Wednesday, November 23, 2011

Toldot

I wonder what family meals were like in Isaac and Rebekah’s house.   Isaac favored one son, Esau.  Rebekah favored the other, Jacob.  There was, I would imagine, palpable tension between their children.  On one occasion Esau returned home after hunting for game.  He was terribly hungry.  Jacob refused to give him some of the lentil stew he was preparing until Esau agreed to sell him his birthright.  Esau was so hungry that he spurned his birthright?  Jacob was so devious that he took advantage of his brother’s weakness?  Where was Rebekah while her children fought?  Where was Isaac?

On Thanksgiving we gather with family and friends.  In every gathering there are similar tensions.  There might be the aunt who always asks too many personal questions.  There could be the distant cousin who appears to sit in judgment of everyone else.  Take comfort from the Torah.  Tensions were part and parcel of every family, even our first Jewish family.

In this week’s Torah portion we see how Isaac handles these tensions.  Isaac is now old and blind.  As he confronts his mortality he wants to give his sons some words of advice and a final blessing. He instructs his son Esau to go hunting and prepare his favorite dish.  Rebekah overhears the request and quickly prepares the dish instead.  She pushes their other son Jacob toward Isaac, dressing him in Esau’s clothes and covering his arms with animal fur so as to trick her husband into thinking it was hairy Esau.  She hands Jacob Isaac’s favorite meal to present to his father.

Isaac appears to sense something is amiss.  “Isaac said to Jacob, ‘Come closer that I may feel you, my son—whether you are really my son Esau or not.’  So Jacob drew close to his father Isaac, who felt him and wondered. ‘The voice is the voice of Jacob, yet the hands are the hands of Esau.’  …He asked, ‘Are you really my son Esau?’  And when he said, ‘I am,’ he said, ‘Serve me and let me eat of my son’s game that I may give you my innermost blessing.’” (Genesis 27:21-25) 

Isaac then blesses his son Jacob.  Esau soon returns from the field and is distraught to discover what has transpired while he was busy hunting.  He bursts into tears and is overcome with anger, threatening to kill his brother.  Jacob runs to his uncle’s to escape.  On his journey Jacob discovers far more about himself than he did while remaining in his mother’s over-protective care.  But that would be the subject for the coming week.

I continue to believe that Isaac knew the truth of who stood before him and that his blindness was willful.  He chose not to verbalize the trickery he suspected.  Isaac knew it was his son Jacob who kneeled before him to receive the prized blessing.  I am certain that our forefather could distinguish his wife’s cooking from his son’s.  I could most certainly discern the difference between Susie’s cooking and Ari’s with my eyes closed!  Isn’t it then obvious that the meal Rebekah prepared was the unspoken signal between husband and wife?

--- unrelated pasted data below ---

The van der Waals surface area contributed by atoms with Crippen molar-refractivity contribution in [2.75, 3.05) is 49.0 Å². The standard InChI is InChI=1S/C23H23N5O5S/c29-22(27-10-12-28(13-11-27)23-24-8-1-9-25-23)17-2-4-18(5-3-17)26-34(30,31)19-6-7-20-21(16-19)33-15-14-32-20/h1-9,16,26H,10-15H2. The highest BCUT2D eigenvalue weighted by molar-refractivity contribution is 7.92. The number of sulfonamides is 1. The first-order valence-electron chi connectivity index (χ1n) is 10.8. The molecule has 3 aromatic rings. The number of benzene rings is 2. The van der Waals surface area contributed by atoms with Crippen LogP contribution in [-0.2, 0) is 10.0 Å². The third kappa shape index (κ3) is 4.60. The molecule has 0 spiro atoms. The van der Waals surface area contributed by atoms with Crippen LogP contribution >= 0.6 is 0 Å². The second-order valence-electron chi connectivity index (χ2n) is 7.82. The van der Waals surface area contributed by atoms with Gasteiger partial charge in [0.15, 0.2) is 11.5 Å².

The lesson is that not every truth needs to be spoken.  Sometimes when it comes to family it is better to choose not to see.

Too often our choice is to tell family members what we really think, to tell the annoying aunt what is really on our mind and what has been bothering us for these past ten Thanksgivings.  Too often we choose the righteousness of the prophets and not the willful blindness of Isaac when sitting with our families.  Isaac’s choice seems the better option for our families.  The prophets are more apt for correcting the failings of our society at large.  When sitting with our family peace and harmony are always more prized.  What appears as a weakness, namely his blindness, might in truth be Isaac’s greatest strength.

I wish you an enjoyable Thanksgiving celebration.  Enjoy the company of family, especially if it is with a child returning from their first months of college.  Try not to allow that annoying family member to get under your skin.  Instead relish in family.  It should always be a blessing to be celebrated. 

Take a moment to thank God for the blessings of this country.  Across this great land people of many different faiths will be begin their meals with words of thanks in Hebrew, English, or Arabic, Russian, Chinese, or Hindi.  All will thank God for the freedoms of this country.  Take a moment to remember these blessings.  Recall as well those who are less fortunate.  Enjoy the bounty of your meals but pledge to redouble your efforts to help others.  And of course if you are driving, drive safely.

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